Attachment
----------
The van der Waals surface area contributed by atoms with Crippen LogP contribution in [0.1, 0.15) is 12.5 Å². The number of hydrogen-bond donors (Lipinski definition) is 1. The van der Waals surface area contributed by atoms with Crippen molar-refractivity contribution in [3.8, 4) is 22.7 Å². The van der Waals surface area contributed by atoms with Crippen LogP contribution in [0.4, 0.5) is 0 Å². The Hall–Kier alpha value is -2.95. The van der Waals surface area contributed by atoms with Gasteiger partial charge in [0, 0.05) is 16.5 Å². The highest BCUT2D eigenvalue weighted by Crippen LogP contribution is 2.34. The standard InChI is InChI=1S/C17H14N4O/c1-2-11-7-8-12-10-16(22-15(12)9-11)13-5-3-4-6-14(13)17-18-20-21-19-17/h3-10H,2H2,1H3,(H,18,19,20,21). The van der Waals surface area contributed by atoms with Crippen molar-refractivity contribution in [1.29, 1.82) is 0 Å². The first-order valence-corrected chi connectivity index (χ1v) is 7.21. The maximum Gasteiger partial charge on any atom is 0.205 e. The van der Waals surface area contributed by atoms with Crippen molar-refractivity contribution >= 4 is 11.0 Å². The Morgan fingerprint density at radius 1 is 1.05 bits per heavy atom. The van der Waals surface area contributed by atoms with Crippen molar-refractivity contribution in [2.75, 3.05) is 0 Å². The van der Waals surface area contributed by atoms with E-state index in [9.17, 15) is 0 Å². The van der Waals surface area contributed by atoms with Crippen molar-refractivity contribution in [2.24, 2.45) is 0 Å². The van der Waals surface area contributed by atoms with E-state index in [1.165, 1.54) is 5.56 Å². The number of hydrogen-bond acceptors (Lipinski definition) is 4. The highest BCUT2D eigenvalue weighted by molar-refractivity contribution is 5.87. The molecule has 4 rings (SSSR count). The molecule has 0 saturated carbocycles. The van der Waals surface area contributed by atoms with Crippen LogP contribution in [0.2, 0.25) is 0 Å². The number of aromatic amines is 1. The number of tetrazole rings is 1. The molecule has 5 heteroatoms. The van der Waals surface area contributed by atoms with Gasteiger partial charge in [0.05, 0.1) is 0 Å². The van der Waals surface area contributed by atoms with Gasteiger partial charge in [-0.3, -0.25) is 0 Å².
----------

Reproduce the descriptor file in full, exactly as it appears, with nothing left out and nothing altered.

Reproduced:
The van der Waals surface area contributed by atoms with Crippen LogP contribution in [0.1, 0.15) is 12.5 Å². The number of hydrogen-bond donors (Lipinski definition) is 1. The van der Waals surface area contributed by atoms with Crippen molar-refractivity contribution in [3.8, 4) is 22.7 Å². The van der Waals surface area contributed by atoms with Crippen LogP contribution in [0.4, 0.5) is 0 Å². The Hall–Kier alpha value is -2.95. The van der Waals surface area contributed by atoms with Gasteiger partial charge in [0, 0.05) is 16.5 Å². The highest BCUT2D eigenvalue weighted by Crippen LogP contribution is 2.34. The standard InChI is InChI=1S/C17H14N4O/c1-2-11-7-8-12-10-16(22-15(12)9-11)13-5-3-4-6-14(13)17-18-20-21-19-17/h3-10H,2H2,1H3,(H,18,19,20,21). The van der Waals surface area contributed by atoms with Crippen molar-refractivity contribution in [1.29, 1.82) is 0 Å². The first-order valence-corrected chi connectivity index (χ1v) is 7.21. The maximum Gasteiger partial charge on any atom is 0.205 e. The van der Waals surface area contributed by atoms with Crippen molar-refractivity contribution >= 4 is 11.0 Å². The Morgan fingerprint density at radius 1 is 1.05 bits per heavy atom. The van der Waals surface area contributed by atoms with Crippen molar-refractivity contribution in [2.75, 3.05) is 0 Å². The van der Waals surface area contributed by atoms with E-state index in [9.17, 15) is 0 Å². The van der Waals surface area contributed by atoms with Crippen molar-refractivity contribution in [2.24, 2.45) is 0 Å². The van der Waals surface area contributed by atoms with E-state index in [1.165, 1.54) is 5.56 Å². The number of hydrogen-bond acceptors (Lipinski definition) is 4. The highest BCUT2D eigenvalue weighted by molar-refractivity contribution is 5.87. The molecule has 4 rings (SSSR count). The molecule has 0 saturated carbocycles. The van der Waals surface area contributed by atoms with Crippen LogP contribution in [0.2, 0.25) is 0 Å². The number of aromatic amines is 1. The number of tetrazole rings is 1. The molecule has 5 heteroatoms. The van der Waals surface area contributed by atoms with Gasteiger partial charge in [0.05, 0.1) is 0 Å². The van der Waals surface area contributed by atoms with Gasteiger partial charge in [-0.3, -0.25) is 0 Å².